Artists Scott Kildall and Nathaniel Stern developed the idea to create a self-referencing Wikipedia article late last year. The plan was to write a new article, titled Wikipedia Art that was wholly devoted to the fact that the page had been created — an article that was completely meta and self-referential.
The axiom that all press is good press is especially apt when considering Wikipedia Art. The project is, in essence, the amalgamation of everything that references it. I’m sure that this article, once published, will become yet another piece of what some would label collaborative performance art.
The project’s detractors include Wikipedia founder Jimmy Wales and the Wikimedia Foundation, who have taken legal action by claiming trademark infringement. They might even accuse me of adding fuel to what is essentially an act of Wikipedia vandalism. But of course that accusation, if printed somewhere, would just become another piece of the project. Kildall and Stern aren’t interested in joining the debate over its merits; they’re just there to document the debate itself.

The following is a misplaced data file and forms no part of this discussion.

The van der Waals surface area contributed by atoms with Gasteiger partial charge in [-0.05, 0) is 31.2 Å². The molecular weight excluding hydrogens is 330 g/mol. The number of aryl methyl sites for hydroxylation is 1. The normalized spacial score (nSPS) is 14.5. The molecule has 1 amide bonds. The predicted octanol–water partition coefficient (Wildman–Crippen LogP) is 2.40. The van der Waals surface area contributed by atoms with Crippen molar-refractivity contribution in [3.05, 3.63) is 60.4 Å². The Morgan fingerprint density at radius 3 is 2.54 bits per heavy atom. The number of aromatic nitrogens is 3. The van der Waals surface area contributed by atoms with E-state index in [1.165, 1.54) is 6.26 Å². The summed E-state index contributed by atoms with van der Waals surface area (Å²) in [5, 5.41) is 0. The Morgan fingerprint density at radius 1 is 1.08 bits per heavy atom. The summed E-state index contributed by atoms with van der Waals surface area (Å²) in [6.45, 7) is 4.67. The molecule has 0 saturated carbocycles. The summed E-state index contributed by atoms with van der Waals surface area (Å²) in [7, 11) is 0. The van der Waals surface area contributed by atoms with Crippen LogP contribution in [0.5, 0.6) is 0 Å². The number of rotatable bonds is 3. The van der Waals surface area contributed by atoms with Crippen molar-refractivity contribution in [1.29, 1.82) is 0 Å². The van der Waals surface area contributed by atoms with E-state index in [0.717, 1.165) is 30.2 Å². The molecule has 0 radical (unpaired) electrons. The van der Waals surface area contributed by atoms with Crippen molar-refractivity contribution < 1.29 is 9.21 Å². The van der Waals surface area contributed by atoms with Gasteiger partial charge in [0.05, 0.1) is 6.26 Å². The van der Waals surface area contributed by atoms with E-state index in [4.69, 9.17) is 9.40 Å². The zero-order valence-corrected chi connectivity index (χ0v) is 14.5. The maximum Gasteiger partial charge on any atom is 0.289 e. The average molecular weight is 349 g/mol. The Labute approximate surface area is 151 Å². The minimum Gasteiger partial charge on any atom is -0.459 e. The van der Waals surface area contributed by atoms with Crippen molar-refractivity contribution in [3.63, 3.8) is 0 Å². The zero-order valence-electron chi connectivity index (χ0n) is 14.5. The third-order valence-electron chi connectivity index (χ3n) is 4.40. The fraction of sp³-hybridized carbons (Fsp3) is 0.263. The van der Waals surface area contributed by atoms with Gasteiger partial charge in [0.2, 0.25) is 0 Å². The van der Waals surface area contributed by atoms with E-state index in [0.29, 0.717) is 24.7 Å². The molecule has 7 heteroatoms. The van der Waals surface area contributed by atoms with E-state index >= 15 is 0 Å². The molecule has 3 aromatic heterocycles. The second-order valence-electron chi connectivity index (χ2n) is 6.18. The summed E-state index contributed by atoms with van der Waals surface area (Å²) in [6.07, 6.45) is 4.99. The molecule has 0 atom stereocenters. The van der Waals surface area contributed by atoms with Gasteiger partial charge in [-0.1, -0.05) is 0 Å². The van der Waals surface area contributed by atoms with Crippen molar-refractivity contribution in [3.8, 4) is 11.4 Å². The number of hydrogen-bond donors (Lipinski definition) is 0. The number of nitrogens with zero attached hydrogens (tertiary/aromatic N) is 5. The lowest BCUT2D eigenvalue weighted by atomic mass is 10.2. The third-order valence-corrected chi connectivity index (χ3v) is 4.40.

Because Wikipedia articles are strictly required to have citations (both to establish notability and to verify the facts they assert are true), the artists reached out before the article was published to several blogger and journalist friends, asking them to conduct interviews and write about the project, with the idea that those posts and articles would become fodder for citations.
“We knew when we put up the page we wouldn’t have any citations yet and it would be not notable,” Kildall told me. “But we simultaneously asked a number of people if they’d write about the project. We got about 15 to 20 people, some of whom wanted to do an interview with us based on the information we gave them. We had those ready to post at the time of the intervention. We didn’t know what they were going to write about beforehand, but we knew they were going to write something. So when we put up the page on Wikipedia, on Valentine’s Day, we simultaneously got everything released about a half hour from each other.”